Take Care… and Go Gently - Reflection by Canon Mike


Read Canon Mike's reflection for Tuesday, 20 October, 2020.

Liverpool Cathedral · Take Care and Go Gently


I recently received an email which kindly recounted the effects our words can have on people, in so many different ways.  We have a very privileged position in that we have the opportunity to share our prayerful thoughts, reflections and our considerations of God’s Holy Word with you all, in public.  With that comes great responsibility – a responsibility which is revealed on the occasions we do get feedback on what we say.  Sometimes that feedback takes us by surprise, in ways which make our hearts glow and sadly sometimes in ways which don’t.  But God is good in all things, and the grace offered within the recent email was received gladly.  My heart glowed indeed – but just as much in humility that God has called me to be in such a position to serve others…..that is the greatest responsibility, the most wonderful of honours, for which I am truly humbled.

I got another response, from an individual I am not very familiar with, when I signed off a recent email with the phrase above – take care….and go gently.  It is not a phrase I use often; and I have to confess straight away that it isn’t of my own invention.  But it struck a chord with the recipient – one whose current life seemed just as hectic as mine, if not more so.  Such a chord that instead of trying to do everything, she did just that…go gently, and have some much-needed time to herself.  And just that response made me look again at the phrase; look into myself why I might have used it at this particular time.

Last week was in some ways the busiest of the last few for me – it included three consecutive afternoons of virtual, online conferences when I was either organising, introducing, chairing, speaking…..or actually doing all of those things!  As well as the current full online world of teaching and everything else.  It was busy for me, but given the current climate and shifting sands we continually have to navigate, I will admit in an instant, not nearly as busy, anxious or worrying as others are experiencing right now.  Although not as adept at the technique as I used to be, in the earlier part of my career, times like that when the pressure mounts, triggers a professional reaction within me which I learned in the first few weeks of my professional career. 

I may have shared this with you before, but soon after I started my first clinical post, I was called to an incident as the duty radiotherapy physicist.  I was unfamiliar with the background or even the detail of what was going on or, at that time, what had gone wrong.  But many had begun to let the stress of the situation get on top of them.  My response was to help establish a safe point, first and foremost, but then to try to bring calm to the pressured situation; a calm that would allow all of us to think more clearly and think through the problem.  The gentleness, the calm helped and all things worked well for the situation and, more importantly, for the patient.  Those moments live with you forever, and it’s something I’ve tried to exercise in the numerous extreme situations which have happened in my clinical career since then.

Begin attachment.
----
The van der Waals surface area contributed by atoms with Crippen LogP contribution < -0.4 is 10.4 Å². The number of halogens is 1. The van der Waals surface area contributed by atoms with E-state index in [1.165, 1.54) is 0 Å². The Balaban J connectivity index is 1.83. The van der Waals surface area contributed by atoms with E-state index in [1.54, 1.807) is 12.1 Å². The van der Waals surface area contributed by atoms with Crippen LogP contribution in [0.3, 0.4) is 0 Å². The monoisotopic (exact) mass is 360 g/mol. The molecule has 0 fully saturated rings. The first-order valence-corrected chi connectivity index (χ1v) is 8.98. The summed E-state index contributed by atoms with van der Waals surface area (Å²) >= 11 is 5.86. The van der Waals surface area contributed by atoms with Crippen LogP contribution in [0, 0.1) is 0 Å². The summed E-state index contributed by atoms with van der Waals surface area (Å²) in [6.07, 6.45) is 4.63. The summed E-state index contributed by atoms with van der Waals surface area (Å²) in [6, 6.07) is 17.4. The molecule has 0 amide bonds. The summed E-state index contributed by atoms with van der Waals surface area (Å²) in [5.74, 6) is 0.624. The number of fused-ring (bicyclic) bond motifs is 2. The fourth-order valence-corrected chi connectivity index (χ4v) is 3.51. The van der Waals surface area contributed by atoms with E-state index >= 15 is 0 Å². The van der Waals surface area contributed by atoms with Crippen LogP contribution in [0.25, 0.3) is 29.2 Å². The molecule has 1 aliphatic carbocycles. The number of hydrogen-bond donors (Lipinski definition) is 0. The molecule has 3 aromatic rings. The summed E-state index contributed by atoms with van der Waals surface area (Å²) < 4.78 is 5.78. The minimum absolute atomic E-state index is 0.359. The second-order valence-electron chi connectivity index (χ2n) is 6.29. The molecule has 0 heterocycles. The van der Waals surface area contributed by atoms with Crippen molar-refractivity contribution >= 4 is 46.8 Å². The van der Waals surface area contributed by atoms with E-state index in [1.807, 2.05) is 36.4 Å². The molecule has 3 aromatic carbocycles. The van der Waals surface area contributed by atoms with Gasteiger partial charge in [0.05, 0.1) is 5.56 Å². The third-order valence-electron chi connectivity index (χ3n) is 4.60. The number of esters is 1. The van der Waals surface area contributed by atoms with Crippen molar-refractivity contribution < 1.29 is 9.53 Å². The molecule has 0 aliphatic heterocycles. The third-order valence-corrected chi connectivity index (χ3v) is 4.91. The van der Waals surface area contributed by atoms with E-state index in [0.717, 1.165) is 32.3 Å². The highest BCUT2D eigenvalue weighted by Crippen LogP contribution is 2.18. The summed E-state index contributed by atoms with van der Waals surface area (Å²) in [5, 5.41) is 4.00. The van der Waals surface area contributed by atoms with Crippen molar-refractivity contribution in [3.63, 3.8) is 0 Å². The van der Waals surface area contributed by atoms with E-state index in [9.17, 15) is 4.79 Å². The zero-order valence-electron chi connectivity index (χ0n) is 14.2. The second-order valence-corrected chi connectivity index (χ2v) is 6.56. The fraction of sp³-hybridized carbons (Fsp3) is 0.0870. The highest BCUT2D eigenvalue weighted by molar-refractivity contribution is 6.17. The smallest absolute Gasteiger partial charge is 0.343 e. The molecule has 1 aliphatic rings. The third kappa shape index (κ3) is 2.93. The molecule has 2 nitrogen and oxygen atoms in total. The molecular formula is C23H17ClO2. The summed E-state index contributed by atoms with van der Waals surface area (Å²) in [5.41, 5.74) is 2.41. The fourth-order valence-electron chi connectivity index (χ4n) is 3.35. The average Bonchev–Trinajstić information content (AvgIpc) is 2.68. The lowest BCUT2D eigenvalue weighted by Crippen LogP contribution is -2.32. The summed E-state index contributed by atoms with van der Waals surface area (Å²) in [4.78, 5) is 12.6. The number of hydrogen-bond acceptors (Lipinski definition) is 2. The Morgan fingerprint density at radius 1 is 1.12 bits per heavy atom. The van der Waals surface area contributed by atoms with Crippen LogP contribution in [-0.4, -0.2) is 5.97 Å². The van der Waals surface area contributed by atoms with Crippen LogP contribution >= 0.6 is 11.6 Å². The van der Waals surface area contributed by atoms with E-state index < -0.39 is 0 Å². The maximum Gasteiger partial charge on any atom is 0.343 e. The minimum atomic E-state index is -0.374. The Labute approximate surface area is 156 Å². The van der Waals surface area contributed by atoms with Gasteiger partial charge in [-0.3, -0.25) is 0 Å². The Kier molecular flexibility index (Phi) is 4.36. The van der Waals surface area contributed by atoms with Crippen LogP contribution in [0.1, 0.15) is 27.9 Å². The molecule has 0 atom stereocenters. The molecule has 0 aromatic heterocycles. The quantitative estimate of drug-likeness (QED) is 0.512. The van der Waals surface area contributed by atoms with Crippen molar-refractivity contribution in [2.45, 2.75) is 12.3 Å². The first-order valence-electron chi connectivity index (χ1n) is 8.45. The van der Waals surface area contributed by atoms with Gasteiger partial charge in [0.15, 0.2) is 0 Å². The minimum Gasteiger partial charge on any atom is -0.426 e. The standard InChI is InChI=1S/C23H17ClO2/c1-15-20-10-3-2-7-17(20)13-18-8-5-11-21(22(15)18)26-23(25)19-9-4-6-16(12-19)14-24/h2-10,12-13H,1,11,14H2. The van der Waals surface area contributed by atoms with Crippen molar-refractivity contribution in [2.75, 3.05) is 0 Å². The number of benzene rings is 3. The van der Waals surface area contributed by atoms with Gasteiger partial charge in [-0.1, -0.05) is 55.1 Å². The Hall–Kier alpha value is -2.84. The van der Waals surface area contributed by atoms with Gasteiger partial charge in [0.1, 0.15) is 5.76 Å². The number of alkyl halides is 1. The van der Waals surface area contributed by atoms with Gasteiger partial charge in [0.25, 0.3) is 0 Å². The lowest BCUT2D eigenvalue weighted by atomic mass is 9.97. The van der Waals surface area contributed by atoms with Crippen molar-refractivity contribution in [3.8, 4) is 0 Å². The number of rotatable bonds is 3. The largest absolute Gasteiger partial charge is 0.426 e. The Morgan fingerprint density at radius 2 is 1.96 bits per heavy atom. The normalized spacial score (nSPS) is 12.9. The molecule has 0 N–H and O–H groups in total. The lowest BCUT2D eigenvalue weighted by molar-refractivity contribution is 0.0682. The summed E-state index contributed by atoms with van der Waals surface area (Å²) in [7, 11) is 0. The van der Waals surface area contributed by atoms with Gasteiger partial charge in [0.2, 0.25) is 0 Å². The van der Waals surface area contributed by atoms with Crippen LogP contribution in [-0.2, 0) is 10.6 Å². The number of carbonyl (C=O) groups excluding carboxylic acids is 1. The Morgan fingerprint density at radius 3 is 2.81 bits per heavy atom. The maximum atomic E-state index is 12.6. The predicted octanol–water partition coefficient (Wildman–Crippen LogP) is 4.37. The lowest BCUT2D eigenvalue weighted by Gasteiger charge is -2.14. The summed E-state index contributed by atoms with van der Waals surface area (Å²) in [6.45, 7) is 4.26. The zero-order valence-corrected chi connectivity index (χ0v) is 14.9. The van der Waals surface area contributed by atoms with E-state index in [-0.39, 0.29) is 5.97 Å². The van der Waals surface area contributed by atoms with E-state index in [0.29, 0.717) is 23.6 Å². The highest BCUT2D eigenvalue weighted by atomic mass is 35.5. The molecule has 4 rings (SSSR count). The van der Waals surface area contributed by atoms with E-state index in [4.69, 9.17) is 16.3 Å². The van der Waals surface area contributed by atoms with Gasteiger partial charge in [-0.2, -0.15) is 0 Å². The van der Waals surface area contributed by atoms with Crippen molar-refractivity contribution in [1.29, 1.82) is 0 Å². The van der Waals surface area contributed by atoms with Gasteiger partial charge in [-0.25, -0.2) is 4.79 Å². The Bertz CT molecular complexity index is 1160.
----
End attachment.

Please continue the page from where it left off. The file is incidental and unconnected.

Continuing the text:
And perhaps I used it recently because that’s how I felt I needed to be, during that pressured week.  A constant gathering around just one computer screen with nobody else physically around, can feel very remote, detached, alone.  To go gently was what was needed, to bring calm and peace, to myself in order to continue through the week.  They are also perhaps attributes that we all need right now, I feel, when we are surrounded by the complexities of this pandemic and its effect on our lives.  Our prayers at our public services are often for wisdom in leadership – but they also acknowledge how incredibly difficult the decisions must be.  As a scientist, the first thing I know is that science is never as clear cut, decisive, or obvious as some may think.  Often there are a range of answers, a range of possibilities, understanding the uncertainty in our theories, measurements and conclusions, is the bedrock of good science.  Translating that into praxis which is multifactorial is immensely difficult, especially where lives and livelihoods lie so much in the balance.  Our prayers are therefore also for understanding, for the people whom all our leaders actually serve, for a calmness and gentleness to help to think more clearly, but with sensitivity too.  The equation which underlies the current situation has no definitive, single number as its result, so we too must apply that gentleness in reaction, and pass that on to others, through our faith, together with our care and outstretched hands.

So why the picture of the chapel of the holy spirit?  That answer is a simpler one – I like it!  It is a place where we conduct prayer, take the eucharist, reserve the sacrament, meditate, pray in silence, with music together or alone; a place where encounters have been had with individuals in really difficult situations – ones where gentleness in trying to understand how to serve and to help is much needed.  It perhaps gives an image of gentleness and peace that the Holy Spirit can bring, when it is needed most – like in these present times.  It personifies a calmness, a compassion, a love that I firmly believe Jesus brought through all his ministry – when he held out his hand to bring peace, to heal, to recognise, to love….to ultimately show in complete reality, that the Kingdom of God does indeed come near, when we are like that with others.  So may we, in these coming weeks, for the care and love of others, go gently….in Jesus’ name. 

With my love and prayers for you all, as always; take care….and go gently

Canon Mike 😊

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